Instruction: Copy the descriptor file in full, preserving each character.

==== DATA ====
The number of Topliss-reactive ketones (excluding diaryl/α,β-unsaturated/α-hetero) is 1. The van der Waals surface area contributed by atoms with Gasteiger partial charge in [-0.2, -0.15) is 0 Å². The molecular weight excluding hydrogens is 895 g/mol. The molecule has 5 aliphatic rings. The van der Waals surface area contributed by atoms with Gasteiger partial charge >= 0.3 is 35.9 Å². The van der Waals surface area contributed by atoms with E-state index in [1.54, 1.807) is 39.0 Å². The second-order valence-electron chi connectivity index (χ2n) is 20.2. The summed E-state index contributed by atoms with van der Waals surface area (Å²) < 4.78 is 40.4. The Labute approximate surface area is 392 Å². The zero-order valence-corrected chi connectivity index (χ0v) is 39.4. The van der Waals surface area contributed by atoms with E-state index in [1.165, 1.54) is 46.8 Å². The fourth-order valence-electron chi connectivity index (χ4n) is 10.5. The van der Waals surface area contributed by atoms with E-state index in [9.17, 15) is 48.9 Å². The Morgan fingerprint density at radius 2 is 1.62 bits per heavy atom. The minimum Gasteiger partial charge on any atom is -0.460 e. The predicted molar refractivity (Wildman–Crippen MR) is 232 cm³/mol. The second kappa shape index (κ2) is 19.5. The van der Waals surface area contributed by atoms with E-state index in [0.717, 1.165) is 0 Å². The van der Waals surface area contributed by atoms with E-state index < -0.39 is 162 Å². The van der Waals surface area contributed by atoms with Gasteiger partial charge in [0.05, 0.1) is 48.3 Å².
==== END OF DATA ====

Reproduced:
The number of Topliss-reactive ketones (excluding diaryl/α,β-unsaturated/α-hetero) is 1. The van der Waals surface area contributed by atoms with Gasteiger partial charge in [-0.2, -0.15) is 0 Å². The molecular weight excluding hydrogens is 895 g/mol. The molecule has 5 aliphatic rings. The van der Waals surface area contributed by atoms with Gasteiger partial charge >= 0.3 is 35.9 Å². The van der Waals surface area contributed by atoms with E-state index in [1.54, 1.807) is 39.0 Å². The second-order valence-electron chi connectivity index (χ2n) is 20.2. The summed E-state index contributed by atoms with van der Waals surface area (Å²) < 4.78 is 40.4. The Labute approximate surface area is 392 Å². The zero-order valence-corrected chi connectivity index (χ0v) is 39.4. The van der Waals surface area contributed by atoms with E-state index in [1.165, 1.54) is 46.8 Å². The fourth-order valence-electron chi connectivity index (χ4n) is 10.5. The van der Waals surface area contributed by atoms with E-state index in [9.17, 15) is 48.9 Å². The Morgan fingerprint density at radius 2 is 1.62 bits per heavy atom. The minimum Gasteiger partial charge on any atom is -0.460 e. The predicted molar refractivity (Wildman–Crippen MR) is 232 cm³/mol. The second kappa shape index (κ2) is 19.5. The van der Waals surface area contributed by atoms with E-state index in [0.717, 1.165) is 0 Å². The van der Waals surface area contributed by atoms with E-state index < -0.39 is 162 Å². The van der Waals surface area contributed by atoms with Gasteiger partial charge in [0.05, 0.1) is 48.3 Å².